More than 100 workers at Liberty Hospital are getting their pink slips.
The hospital said in a statement Tuesday that 129 employee positions are being eliminated this week as part of an effort to reduce expenses by $20 million. The layoffs are in a variety of departments including maintenance and nutritional services. Senior managers are also losing their jobs.
Devastated employees, including nurses, left the hospital in tears after collecting their belongings.
Amy Stone worked at Liberty Hospital for eight years, was a charge nurse on her floor. She described herself as extremely sad.
"We all knew today was the day that they were going to do this," she explained. "I thought I was high enough in seniority."
Stone said the hospital should have done more to prepare workers so that they had time to explore other options or provided additional options.
"I'm just betrayed. I've worked faithfully for a company that just turns around and says, 'Sorry.' And they wouldn't even offer me an explanation as to why," Stone said.
Rick Boswell, president of the Liberty Hospital board said the action was taken four months ago after a consultant was brought in to analyze the hospital's finances in a Strategic Performance Improvement Initiative.
"We were looking for ways to lean up without impacting patient care," Boswell said. "Most of the positions are in middle management, jobs we could eliminate without touching patient care, which is our number one priority."
Boswell said there are no plans for the hospital closing or for a potential merger, though he does say the Liberty Hospital is actively looking for ways to align with other hospitals to reduce costs and improve care.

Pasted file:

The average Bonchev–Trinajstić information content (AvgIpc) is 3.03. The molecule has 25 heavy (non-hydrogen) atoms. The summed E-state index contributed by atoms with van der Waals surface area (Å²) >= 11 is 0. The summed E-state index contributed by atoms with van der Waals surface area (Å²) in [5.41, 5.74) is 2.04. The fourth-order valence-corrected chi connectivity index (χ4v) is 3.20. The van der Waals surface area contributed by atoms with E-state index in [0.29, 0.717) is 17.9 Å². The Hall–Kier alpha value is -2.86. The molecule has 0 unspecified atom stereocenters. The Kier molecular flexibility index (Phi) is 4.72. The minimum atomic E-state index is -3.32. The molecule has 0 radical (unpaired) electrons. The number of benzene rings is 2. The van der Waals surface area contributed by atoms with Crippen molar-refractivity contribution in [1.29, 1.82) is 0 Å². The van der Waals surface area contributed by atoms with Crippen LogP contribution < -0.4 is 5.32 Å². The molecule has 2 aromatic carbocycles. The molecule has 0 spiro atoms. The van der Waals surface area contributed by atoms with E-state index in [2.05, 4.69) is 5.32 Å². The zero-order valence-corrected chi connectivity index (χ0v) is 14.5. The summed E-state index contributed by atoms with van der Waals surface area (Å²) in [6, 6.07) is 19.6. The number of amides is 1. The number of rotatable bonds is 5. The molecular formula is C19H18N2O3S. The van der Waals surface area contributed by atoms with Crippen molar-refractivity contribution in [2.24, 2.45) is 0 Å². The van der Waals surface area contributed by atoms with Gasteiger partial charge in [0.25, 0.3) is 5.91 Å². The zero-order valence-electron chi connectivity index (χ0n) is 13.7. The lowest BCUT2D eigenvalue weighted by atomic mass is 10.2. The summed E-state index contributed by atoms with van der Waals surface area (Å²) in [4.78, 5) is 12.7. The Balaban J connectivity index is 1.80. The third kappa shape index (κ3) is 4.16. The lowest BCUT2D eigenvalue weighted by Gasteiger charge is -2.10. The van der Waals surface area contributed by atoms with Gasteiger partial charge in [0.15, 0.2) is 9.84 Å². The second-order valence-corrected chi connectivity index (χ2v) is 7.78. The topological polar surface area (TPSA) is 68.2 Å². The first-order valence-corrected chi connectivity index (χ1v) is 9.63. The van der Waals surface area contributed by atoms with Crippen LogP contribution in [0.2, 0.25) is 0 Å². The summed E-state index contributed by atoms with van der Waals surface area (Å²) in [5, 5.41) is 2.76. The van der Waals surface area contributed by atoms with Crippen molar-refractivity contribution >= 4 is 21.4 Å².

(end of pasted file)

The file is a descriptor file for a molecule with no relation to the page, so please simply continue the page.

In addition to eliminating 129 employee positions, the recommendations from Liberty Hospital's task forces also included increasing core nursing teams and building consistency by utilizing full-time employees. Some part-time nursing positions were changed to full time.
It was also recommended that eliminate the hospital-funded patient transportation program and closing of the hospital's wound clinic.
"It is our primary concern to provide the highest quality care to our patients, and not to interrupt the quality of care through these changes. The measures we implement will focus on patient care, while allowing Liberty Hospital to remain fiscally responsible," said David Feess, President and CEO of Liberty Hospital, in a written statement.
Liberty Hospital said the 2014 Affordable Care Act would reduce payments to the hospital from Medicare, and the hospital would experience reduced payments because of lack of expansion to the Medicaid program.
"The hospital needed to be prepared for that as opposed to waiting until that actually goes into effect," hospital spokeswoman Julie Simpson said. "Our CEO, our board of directors and our management team decided to take a look at how to be prepared for those cuts that will take place no matter what we do."
The federal healthcare reform law was designed to have the states pick up Medicaid and "when Missouri chose not to do that, it left a pretty big hole there," Simpson said.
Liberty Hospital is a 250-bed regional medical center serving Clay and Platte counties as well as the northwest Missouri corridor.
The hospital currently has more than 1,700 employees and 300 physicians. The public hospital opened in 1974.
Workers told KCTV5 that patient care will suffer because of these cuts with not enough nurses to handle patients. Liberty hospital officials deny this, saying part-time nurses were converted to full-time nurses to provide more patient care.
Copyright 2013 KCTV (Meredith Corp.) All rights reserved.
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